The following is a summary of the August/September issue of the St. Croix Review:
Barry MacDonald, in the “America’s Challenge,” presents the mission of The St. Croix Review.
Derek Suszko, in “The Problem of Libertarianism,” compares and contrasts Libertarianism, Marxism, and Conservatism.
John A. Sparks, in “The Dobbs Case: Justice Alito Leads the Court Back to the Constitution,” summarizes the case that overturned Roe v. Wade and Planned Parenthood v. Casey, and returned the public debate over abortion to its rightful place: state government.
Paul Kengor, in “What Reversing Roe Really Means,” looks at the consequences of the deeply flawed Roe, and he predicts the likely outcomes; in “1776 and Slavery,” he provides an accurate historical accounting of the Founder’s attitudes and written words about slavery, and the immense cost in blood of eradicating it in America; in “Ukraine’s Freedom Fighter,” on the occasion of the visit to America by the first lady of Ukraine, Olena Zelenska, he remarks on the transcending importance of an American principle: “all men are created equal by a loving God who has blessed us with freedom.”
Mark Hendrickson, in “The Supreme Court’s Principled Decision in West Virginia v. EPA,” is grateful the Supreme Court prevented the EPA from making overarching decisions that only Congress has authority to make, and he wishes the court had gone further concerning the classification of CO2 as a pollutant; in “Washington’s Corn-based Ethanol Mandates Are Poorly Timed,” he castigates the President and the EPA for mandating that American refineries produce an increase of ethanol fuel at a time of high inflation, which will reduce the available supplies of corn needed for food in America and abroad; in “Congress Is Going After the Alleged Price Gougers — Again,” he explains what congressional Democrats refuse to contemplate — the law of supply and demand — and he points out that the Biden administration is purposely restricting the supply of available fuel.
Allan Brownfeld, in “The Decline of Civility Threatens American Democracy,” notes the increasingly violent political rhetoric in America and warns of dire consequences; in “Assaults on Thomas Jefferson Ignore His Complexity and His Contributions to American Freedom,” he presents Jefferson as a flawed but fierce advocate for the abolition of the slave trade and slavery; in “What Did the Framers of the Constitution Really Think About Church-State Relations?” he writes: [The Founders] broke new ground in providing religious freedom and ensuring religious neutrality, but did not intend to remove God, whom they viewed as the author of our liberty, from society.”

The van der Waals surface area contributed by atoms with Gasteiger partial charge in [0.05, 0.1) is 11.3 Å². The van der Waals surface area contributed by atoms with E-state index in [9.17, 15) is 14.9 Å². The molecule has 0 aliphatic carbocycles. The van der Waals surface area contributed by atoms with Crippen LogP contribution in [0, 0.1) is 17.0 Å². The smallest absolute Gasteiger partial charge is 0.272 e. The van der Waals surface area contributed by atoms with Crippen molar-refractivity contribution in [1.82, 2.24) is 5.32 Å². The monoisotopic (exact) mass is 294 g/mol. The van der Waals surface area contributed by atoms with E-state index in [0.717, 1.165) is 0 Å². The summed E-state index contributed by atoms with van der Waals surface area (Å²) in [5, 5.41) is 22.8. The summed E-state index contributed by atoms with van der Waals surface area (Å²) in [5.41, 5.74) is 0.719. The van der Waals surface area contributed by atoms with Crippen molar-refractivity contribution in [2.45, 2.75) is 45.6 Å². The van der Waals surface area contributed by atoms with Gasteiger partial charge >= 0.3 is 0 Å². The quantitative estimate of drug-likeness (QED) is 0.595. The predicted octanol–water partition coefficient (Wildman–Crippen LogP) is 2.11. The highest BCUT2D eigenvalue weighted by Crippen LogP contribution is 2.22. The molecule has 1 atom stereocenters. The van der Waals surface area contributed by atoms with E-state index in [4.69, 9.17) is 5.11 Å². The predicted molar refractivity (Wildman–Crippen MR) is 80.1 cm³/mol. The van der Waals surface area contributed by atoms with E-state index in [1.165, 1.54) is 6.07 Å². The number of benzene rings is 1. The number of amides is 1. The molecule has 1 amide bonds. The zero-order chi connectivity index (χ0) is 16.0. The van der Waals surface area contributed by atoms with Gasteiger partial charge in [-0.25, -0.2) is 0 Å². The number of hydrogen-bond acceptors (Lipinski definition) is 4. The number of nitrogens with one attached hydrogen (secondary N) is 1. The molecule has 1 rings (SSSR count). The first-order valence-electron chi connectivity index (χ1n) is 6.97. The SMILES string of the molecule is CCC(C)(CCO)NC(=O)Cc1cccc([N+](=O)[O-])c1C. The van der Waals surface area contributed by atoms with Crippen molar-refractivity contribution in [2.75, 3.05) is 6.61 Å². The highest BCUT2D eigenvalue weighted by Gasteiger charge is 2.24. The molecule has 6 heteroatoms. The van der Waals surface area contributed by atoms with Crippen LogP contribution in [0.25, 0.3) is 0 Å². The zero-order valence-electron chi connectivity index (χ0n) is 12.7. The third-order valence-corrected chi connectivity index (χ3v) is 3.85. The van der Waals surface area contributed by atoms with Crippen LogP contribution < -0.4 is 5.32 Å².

David Ayers, in “What Is Another Word for ‘Pride?’” offers a meditation on the meaning of the word.
Carl R. Trueman, in “Do I Teach at a Woke School?” defends the honor of Grove City College, and he highlights the ideological warfare taking place at American colleges, including at Christian colleges.
Joseph Laconte, in “100 Years Ago, ‘Following the Science’ Meant Supporting Eugenics,” recalls the dominance and high regard eugenics enjoyed by the respectable intellectuals of the day.
Philip Vander Elst, in “‘Social Liberalism’ Versus Liberty,” exposes the totalitarian aims that accompany the progressive movement’s insistence on ridding itself of traditional, Christian values in the name of “sexual liberation.” He asserts that a free society needs to be founded on “true values.”
Francis P. DeStefano, in “The Declaration of Independence,” elucidates the essence of the grievances of the Founding Fathers that moved them to rebel against the British government.
Francis P. DeStefano, in “Foreign Film Favorites,” reviews eight classic foreign films from Australia, China, Denmark, France, Japan, Italy, and Taiwan; in “Barcelona,” a 1994 American film, two Americans in Barcelona — both cousins, one a salesman, the other a naval officer — encounter anti-Americanism from the city people until a sudden turn of events.
Jigs Gardner, in “The Diogenes Club,” identifies the beginning of the loss of self-confidence and the brutalization of Democrats and the Progressive movement.
Jigs Gardner, in “Writers for Conservatives: 3, J. F. Powers,” reviews the work of the American author of short stories and novels who won the National Book Award for Fiction in 1963.